When you’re divorced or separated, there are certain occasions that potentially present a challenge. Weddings, family birthdays and school holidays are all good examples. But for many families, divorce can make Christmas anything but the most wonderful time of the year.

Everybody’s circumstances are different, and here we’re looking at some of the different options when it comes to your ‘new normal’ at Christmas, and why advanced planning is always a worthwhile exercise. 

Open discussions early 

It might be that discussions around the arrangements for the children came up during negotiations around your divorce or separation. And that’s no bad thing. It’s always a good idea to have early conversations about Christmas arrangements, so that you can address any disagreements or contentions ahead of the celebrations. 

Of course, even in situations where there’s a Child Arrangement Order in place, or an agreement has been reached in principle through solicitors, there’s always a chance that someone will seek to change the goalposts. If this is the case, seeking legal advice as soon as possible is advisable. 

What will Christmas look like?

There are lots of options to consider here, but ultimately it all depends on what’s likely to work for you, and more importantly, the children. 

If you and your ex spouse or partner are on reasonable terms, you may feel that being together whilst the children open their presents on Christmas morning is something that’s worth doing. Alternatively, you may decide that one or other of you is better placed to have the children at Christmas, perhaps because of family connections, work commitments or other life logistics. On the other hand, some feel that the only fair way to manage the Christmas festivities is for the children to have alternate Christmases with each parent. 

Always keep in mind that this is primarily about the children, and it’s crucial that they’re at the centre of any decision you make. 

What factors might affect your arrangements?

There are a number of things to consider when making arrangements for the children at Christmas, as well as for any other special occasions. If there’s a considerable distance between you and your ex spouse or partner, what will the travel arrangements look like? It might not be feasible for the children, or either parent, to travel significant distances for a short period of time, such as a few hours on Christmas morning.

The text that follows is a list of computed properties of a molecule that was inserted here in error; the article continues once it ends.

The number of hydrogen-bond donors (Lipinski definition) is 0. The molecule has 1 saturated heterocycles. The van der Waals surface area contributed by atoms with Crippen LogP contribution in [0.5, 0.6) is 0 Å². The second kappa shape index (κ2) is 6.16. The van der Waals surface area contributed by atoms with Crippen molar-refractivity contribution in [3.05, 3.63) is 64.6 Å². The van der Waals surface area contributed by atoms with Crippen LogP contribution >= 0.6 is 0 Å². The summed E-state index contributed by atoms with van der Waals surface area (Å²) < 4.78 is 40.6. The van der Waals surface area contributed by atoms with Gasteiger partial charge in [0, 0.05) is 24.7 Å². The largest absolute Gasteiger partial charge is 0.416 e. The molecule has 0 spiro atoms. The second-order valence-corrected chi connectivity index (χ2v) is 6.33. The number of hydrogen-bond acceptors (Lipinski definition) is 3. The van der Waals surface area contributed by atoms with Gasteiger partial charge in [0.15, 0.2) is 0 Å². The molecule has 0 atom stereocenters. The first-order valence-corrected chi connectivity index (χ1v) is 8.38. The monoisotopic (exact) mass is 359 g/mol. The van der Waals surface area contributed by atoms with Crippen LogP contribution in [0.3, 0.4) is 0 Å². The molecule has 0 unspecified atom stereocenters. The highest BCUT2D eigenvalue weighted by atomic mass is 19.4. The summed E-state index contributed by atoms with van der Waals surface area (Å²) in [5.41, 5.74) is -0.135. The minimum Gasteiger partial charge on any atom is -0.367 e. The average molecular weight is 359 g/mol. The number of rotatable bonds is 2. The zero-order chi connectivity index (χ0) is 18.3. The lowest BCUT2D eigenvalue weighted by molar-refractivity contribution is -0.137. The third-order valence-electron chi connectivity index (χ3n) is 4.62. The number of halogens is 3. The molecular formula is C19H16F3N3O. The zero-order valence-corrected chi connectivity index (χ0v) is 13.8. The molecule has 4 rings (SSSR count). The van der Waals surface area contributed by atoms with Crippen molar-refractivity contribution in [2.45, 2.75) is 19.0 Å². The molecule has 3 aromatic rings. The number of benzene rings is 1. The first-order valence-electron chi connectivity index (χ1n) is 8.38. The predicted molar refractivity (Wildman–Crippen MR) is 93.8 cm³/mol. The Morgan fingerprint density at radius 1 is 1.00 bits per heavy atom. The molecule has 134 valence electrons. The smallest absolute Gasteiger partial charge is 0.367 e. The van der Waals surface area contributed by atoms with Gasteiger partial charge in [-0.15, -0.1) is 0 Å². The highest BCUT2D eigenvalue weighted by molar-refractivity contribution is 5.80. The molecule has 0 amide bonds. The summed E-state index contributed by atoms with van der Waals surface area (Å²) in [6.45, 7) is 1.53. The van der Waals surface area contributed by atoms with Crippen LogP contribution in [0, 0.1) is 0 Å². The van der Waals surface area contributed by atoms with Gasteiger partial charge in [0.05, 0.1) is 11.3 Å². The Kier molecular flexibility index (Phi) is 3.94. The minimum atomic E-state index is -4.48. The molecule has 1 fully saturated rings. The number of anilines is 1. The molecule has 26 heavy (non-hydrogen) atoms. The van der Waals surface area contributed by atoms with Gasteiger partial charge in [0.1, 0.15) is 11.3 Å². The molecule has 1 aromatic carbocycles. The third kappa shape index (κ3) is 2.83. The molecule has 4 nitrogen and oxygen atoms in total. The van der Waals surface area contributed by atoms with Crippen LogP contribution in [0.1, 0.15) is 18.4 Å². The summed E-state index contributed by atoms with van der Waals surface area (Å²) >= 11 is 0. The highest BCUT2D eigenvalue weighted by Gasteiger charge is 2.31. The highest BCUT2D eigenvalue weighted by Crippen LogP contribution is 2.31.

Siblings and blended families are another consideration. If your child or children live with their half or step siblings, and even grandparents, would it upset them not to be together at Christmas? 

How to avoid tension and confrontation 

Trying to agree the arrangements for the children can be stressful and difficult at the best of times, but Christmas can be a particularly touchy subject. Ultimately, it may be that not everyone gets to have their dream scenario year on year, and that difficult compromises have to be made.

If you’re able to communicate effectively with your ex and come to an agreement, that’s certainly a good position to be in. However, that’s not the case for everyone. If you know that this is likely to be a area of contention, seek advice from an expert family solicitor. That way, they can do the talking for you, reducing the likelihood of heated arguments and exchanges. The team here at Harrogate Family Law are always on hand to help. 

Tackling the subject of the child arrangements at Christmas sooner rather than later will pay dividends, and help you to know where you stand, whatever the outcome. If you need to discuss this, or any other family law matter, we can help. All you need to do is get in touch to book a no-obligation chat.